Vivian Durante Company’s homage to Isadora Duncan is a superbly staged production. As the audience assembles, waves of light wash across the stage like water on a beach, to the sound of the sea. The lights dim and our eyes are drawn to the bowl, upstage left, that crackles and sparks, becoming a crucible of flames. Dancers emerge from the darkness; horrible crawling creatures that explode into dance with demonic passion in Isadora Duncan’s Dance of the Furies to music by Gluck, restaged by Barbara Kane and Viviana Durante. The intense energy condensed into violent movement and gesture conveys the dramatic force of Duncan’s work, but the repetitive patterns and limited movement vocabulary suggest that her choreography relied on shock quality as well as artistry for impact. At the end, the dancers slowly process past the glowing bowl, each sprinkling an offering into it as she passes. (more…)

It was a great treat to see four Frederick Ashton ballets (Scènes de ballet / Five Brahms Waltzes in the Manner of Isadora Duncan / Symphonic Variations / A Month in the Country) in one programme earlier this week at Covent Garden, and despite some imperfections of performance the sheer quality of choreography carried the evening.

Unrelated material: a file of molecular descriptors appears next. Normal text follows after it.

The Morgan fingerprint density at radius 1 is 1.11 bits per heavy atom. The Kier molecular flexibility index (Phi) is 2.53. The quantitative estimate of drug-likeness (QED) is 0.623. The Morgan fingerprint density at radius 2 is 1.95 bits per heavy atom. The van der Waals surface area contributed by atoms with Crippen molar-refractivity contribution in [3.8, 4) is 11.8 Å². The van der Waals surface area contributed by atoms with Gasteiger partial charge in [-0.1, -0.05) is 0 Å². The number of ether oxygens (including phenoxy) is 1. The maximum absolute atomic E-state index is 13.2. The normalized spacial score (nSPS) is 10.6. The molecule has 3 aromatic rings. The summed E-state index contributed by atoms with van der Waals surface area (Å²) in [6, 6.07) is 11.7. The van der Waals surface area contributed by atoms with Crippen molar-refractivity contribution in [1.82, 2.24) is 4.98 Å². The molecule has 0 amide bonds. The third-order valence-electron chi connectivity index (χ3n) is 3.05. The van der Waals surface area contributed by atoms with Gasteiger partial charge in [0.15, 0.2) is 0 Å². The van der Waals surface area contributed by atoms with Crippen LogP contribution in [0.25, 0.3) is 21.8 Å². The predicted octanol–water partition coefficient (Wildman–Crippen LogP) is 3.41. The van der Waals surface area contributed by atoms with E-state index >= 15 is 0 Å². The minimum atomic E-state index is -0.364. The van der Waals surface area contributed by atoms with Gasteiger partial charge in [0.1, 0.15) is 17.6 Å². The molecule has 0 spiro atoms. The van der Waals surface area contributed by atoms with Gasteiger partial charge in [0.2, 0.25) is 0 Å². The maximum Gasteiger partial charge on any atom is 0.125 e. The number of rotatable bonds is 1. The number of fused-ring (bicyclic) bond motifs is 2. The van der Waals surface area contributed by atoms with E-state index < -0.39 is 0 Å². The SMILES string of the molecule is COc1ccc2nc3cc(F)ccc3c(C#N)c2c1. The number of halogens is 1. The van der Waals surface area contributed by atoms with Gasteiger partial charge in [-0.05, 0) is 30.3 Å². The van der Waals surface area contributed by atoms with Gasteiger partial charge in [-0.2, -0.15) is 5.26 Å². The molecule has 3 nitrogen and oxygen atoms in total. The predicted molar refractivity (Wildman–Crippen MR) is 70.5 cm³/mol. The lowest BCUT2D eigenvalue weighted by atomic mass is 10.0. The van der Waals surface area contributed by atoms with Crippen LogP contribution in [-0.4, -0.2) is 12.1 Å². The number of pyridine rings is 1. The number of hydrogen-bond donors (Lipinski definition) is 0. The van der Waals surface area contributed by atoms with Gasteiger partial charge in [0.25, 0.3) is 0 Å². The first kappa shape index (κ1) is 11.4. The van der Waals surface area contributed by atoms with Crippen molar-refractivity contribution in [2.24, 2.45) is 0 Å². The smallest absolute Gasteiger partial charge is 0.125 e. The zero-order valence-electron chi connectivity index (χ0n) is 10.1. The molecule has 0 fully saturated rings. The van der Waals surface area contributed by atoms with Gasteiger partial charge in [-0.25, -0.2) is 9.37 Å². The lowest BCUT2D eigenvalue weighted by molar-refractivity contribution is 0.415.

The opening piece, Scènes de ballet, was a disappointment not so much because there were mistakes and some of the cast were clearly not on form, but because evidence of the company’s understanding of Ashton’s style appeared only intermittently. The choreography of this ballet is so subtle, so original and so exquisitely balanced that it cannot fail to delight, but it should have been better danced. (more…)